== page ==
Douala was dirty, dark, and had absolutely nothing fun going on. When I land in other African countries, often I’m immediately enamored with the street life: the colorful painted storefronts, the street vendors, the interesting cars and other random regional idiosyncrasies. There was nothing here to marvel at. Douala had failed me. Or I had failed Douala.
When you’re visiting all 193 countries on the planet, sooner or later you’re going to hit a dud. Cameroon was an absolute bust for me. But what makes a country awesome or awesomely bad? Beauty is always in the eye of the beholder; for example, I’ve read many a poor review on a country like Nauru, but that one just happened to be one of my all-time favorites. Go figure. I also admit that it’s totally possible that I could’ve simply “done” Cameroon wrong. Maybe I chose the wrong city, or should’ve ventured out to see nature, or spend time in a village. But you usually can’t go wrong in visiting a country’s main city for a day of exploring—there are usually at least a handful of parks, monuments, even malls or museums to keep you busy. But Douala had failed me. Or I had failed Douala.
I wondered why Trip Advisor’s Top 15 Things to Do in Douala looked awfully bare. But I stayed positive and really looked forward to visiting Cameroon with hopes of some pleasant surprises that every new country I visit usually offers. Although this time, there wasn’t even one.
My day in Cameroon started bad—with no one else to blame but me—when I gave the guy who hailed me a cab a whopping 10,000 CFA, or about 18 USD. I’d made the rookie mistake of not checking the exchange rate beforehand, and as I got in that beat up cab, the albino attendant motioned for a tip. I said, of course, and opened my wallet to grab a fiver for him, which is pretty generous for someone walking me twelve feet to a taxi (he didn’t even grab my bag). But as soon as I opened my wallet, dude pointed to the 10,000 CFA note, to which I immediately said, “Okay!,” like a dumb ass, and handed right over. It wasn’t until I got on hotel WiFi when I realized I paid a man almost 20 bucks to point me to a car that was basically already right in front of me. Amateur move, Randy!
Ramblin’ Tip: Always, always check the exchange rates before you enter a new country. Don’t depend on your arrival airport having WiFi available after you’ve landed. Note the currency exchange before you even leave your house–make it a part of the packing process. 115 countries in, and I can’t believe I was still making that mistake. Never again.
Douala was hot. Stinking hot. And the sky was gray. Not an “it’s about to rain” gray, but a “this sky is effing filthy gray.” I’d left sunny Chad and landed in hot, humid and gray Cameroon. My impressions during the drive into town didn’t improve. Douala was dirty, dark, and had absolutely nothing fun going on. When I land in other African countries, often I’m immediately enamored with the street life: the colorful painted storefronts, the street vendors, the interesting cars and other random regional idiosyncrasies. There was nothing here to marvel at.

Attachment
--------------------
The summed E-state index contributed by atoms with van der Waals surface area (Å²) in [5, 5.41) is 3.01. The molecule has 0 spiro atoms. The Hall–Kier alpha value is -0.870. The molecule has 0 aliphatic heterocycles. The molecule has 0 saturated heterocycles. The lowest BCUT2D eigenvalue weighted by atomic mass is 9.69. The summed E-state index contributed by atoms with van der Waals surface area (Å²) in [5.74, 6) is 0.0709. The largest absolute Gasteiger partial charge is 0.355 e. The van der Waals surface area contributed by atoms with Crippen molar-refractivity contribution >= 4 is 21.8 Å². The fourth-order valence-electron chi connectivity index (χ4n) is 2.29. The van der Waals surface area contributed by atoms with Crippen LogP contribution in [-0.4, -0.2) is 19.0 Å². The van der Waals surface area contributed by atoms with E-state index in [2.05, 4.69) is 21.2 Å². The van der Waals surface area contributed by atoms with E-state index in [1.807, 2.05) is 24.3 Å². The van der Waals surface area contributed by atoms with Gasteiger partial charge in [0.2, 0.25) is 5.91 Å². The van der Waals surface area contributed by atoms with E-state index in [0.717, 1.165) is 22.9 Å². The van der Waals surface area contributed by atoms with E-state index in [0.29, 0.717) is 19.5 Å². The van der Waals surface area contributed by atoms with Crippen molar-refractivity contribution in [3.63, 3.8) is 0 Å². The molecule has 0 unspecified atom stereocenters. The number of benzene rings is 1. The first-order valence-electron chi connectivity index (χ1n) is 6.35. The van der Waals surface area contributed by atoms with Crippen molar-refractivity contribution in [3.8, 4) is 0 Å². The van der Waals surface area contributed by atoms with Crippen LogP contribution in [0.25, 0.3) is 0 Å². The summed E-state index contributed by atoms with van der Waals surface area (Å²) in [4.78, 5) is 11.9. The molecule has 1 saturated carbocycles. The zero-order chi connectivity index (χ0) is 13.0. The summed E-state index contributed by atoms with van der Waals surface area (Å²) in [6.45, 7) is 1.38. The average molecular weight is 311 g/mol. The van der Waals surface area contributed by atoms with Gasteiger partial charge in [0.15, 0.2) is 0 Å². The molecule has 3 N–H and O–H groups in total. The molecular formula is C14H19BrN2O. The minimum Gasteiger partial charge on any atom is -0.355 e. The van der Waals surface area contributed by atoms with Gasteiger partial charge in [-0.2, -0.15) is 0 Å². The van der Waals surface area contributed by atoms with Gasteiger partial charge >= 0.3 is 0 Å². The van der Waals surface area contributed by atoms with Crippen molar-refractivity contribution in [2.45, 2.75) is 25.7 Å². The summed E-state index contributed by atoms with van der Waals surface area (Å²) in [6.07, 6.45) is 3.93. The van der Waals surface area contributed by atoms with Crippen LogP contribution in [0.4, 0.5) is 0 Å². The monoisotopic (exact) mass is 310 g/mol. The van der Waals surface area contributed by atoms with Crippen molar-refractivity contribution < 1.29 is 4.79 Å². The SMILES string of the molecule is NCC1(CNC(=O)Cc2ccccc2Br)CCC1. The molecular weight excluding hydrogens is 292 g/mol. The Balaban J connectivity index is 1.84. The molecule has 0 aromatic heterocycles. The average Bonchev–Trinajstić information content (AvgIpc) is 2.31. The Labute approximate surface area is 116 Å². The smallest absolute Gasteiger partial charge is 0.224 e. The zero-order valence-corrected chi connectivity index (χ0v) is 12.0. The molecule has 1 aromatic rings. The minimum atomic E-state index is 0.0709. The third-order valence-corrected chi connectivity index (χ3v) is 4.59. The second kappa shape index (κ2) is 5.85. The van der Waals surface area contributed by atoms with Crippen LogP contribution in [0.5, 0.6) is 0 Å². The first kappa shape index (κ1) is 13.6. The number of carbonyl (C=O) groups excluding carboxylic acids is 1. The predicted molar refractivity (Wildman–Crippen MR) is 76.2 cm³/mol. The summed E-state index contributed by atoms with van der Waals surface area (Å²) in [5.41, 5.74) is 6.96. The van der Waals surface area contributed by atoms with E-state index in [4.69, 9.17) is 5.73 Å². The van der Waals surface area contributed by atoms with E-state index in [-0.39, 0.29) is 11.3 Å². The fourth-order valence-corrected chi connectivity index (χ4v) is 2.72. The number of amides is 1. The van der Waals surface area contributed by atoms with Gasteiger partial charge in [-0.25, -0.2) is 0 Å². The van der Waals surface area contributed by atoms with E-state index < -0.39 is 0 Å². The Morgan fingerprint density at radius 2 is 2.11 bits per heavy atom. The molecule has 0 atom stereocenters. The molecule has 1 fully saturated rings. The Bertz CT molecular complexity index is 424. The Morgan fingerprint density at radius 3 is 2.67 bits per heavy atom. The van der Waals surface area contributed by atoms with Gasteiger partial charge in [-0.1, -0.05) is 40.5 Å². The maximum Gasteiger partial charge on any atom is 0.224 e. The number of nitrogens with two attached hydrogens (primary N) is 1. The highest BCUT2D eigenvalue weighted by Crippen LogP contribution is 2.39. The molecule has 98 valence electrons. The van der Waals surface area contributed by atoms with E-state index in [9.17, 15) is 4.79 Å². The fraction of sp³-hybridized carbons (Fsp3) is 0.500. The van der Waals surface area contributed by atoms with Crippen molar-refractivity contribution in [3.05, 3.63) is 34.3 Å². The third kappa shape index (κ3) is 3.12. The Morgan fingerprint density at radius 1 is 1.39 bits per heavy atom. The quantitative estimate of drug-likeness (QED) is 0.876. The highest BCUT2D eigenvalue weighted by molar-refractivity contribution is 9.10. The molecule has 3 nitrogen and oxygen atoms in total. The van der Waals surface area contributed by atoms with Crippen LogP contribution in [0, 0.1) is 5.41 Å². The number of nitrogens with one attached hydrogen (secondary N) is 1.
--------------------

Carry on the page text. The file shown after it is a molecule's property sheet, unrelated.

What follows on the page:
Does the Fun Ever Start?
We soon reached my hotel, and even that was a disappointment. The lady at the desk looked less than thrilled to see me, and even though I’d be staying two nights, she told me that it wasn’t enough time to launder my filthy clothes. I’d only packed one bag total—just one carry-on—for the entire three-week, 16-country trip, so I was depending on laundry service at least every five or six days, but it wouldn’t be happening here. She couldn’t care less and just gave me a blank stare. I realize I sound like a privileged prick here…I just needed some clean duds.
After resting a bit and checking Trip Advisor again to see if anything had changed (it hadn’t), I set off on foot to wander the city. It was not a fun walk.
First off—and again, my fault—I took a wrong turn. Little did I know, I was walking away from the city. It took me only about 47 seconds to be completely drenched in sweat, as I baked in this humid oven of a town. The sidewalks were constructed with concrete “planks” that laid above some kind of drainage/irrigation system: a concrete trench about four feet deep that ran under the sidewalk. Problem was, many of these cement blocks were loose, broken, dislodged or completely missing, making it easy for me to fall right down into the aqueduct if I misstepped. Great, all I needed was cholera on this stop! I resorted to walking on the actual road, with cars passing dangerously close to me. It didn’t seem very safe.
Unlike some of my previous African stops, people did not smile at me here. They did not look happy to see me, rather they looked like they would kick my ass at any given moment. I guess I’d be pissed if I had to live here too.
I stopped to take a picture of the only even close to interesting building I saw, which was completely across the street from me, when I felt a tap on my shoulder. It was actually more like a push. Startled, I turned to my right to see a man scowling at me. I don’t know French but am smart enough to figure out that what “Est-ce que c’est votre maison que vous photographiez?” meant: “Is that your house you’re taking photos of?” The question was rhetorical. I responded with some butchered response that included the words “Turiste, château clasique, tres bien,” before scooting the hell out of there. Damn, the Cameroons were not making a good impression. To think, just days earlier, I was being waved and smiled at by happy strangers in Eritrea and being invited into random buildings to take photos. How quickly the vibe can change.